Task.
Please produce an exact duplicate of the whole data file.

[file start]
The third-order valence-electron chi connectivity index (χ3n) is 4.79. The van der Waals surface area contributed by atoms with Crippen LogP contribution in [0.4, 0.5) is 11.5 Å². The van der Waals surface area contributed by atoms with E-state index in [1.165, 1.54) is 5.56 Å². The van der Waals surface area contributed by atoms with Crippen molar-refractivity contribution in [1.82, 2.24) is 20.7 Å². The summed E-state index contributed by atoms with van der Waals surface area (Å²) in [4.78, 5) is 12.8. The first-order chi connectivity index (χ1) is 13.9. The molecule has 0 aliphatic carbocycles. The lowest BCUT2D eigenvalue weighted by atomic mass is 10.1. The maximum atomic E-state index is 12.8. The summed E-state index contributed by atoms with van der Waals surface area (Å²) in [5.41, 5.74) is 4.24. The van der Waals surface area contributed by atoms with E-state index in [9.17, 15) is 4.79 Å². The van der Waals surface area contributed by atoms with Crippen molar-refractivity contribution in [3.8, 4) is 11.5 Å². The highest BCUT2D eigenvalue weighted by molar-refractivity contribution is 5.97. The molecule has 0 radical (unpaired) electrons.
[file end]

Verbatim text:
The third-order valence-electron chi connectivity index (χ3n) is 4.79. The van der Waals surface area contributed by atoms with Crippen LogP contribution in [0.4, 0.5) is 11.5 Å². The van der Waals surface area contributed by atoms with E-state index in [1.165, 1.54) is 5.56 Å². The van der Waals surface area contributed by atoms with Crippen molar-refractivity contribution in [1.82, 2.24) is 20.7 Å². The summed E-state index contributed by atoms with van der Waals surface area (Å²) in [4.78, 5) is 12.8. The first-order chi connectivity index (χ1) is 13.9. The molecule has 0 aliphatic carbocycles. The lowest BCUT2D eigenvalue weighted by atomic mass is 10.1. The maximum atomic E-state index is 12.8. The summed E-state index contributed by atoms with van der Waals surface area (Å²) in [5.41, 5.74) is 4.24. The van der Waals surface area contributed by atoms with E-state index in [9.17, 15) is 4.79 Å². The van der Waals surface area contributed by atoms with Crippen molar-refractivity contribution in [3.8, 4) is 11.5 Å². The highest BCUT2D eigenvalue weighted by molar-refractivity contribution is 5.97. The molecule has 0 radical (unpaired) electrons.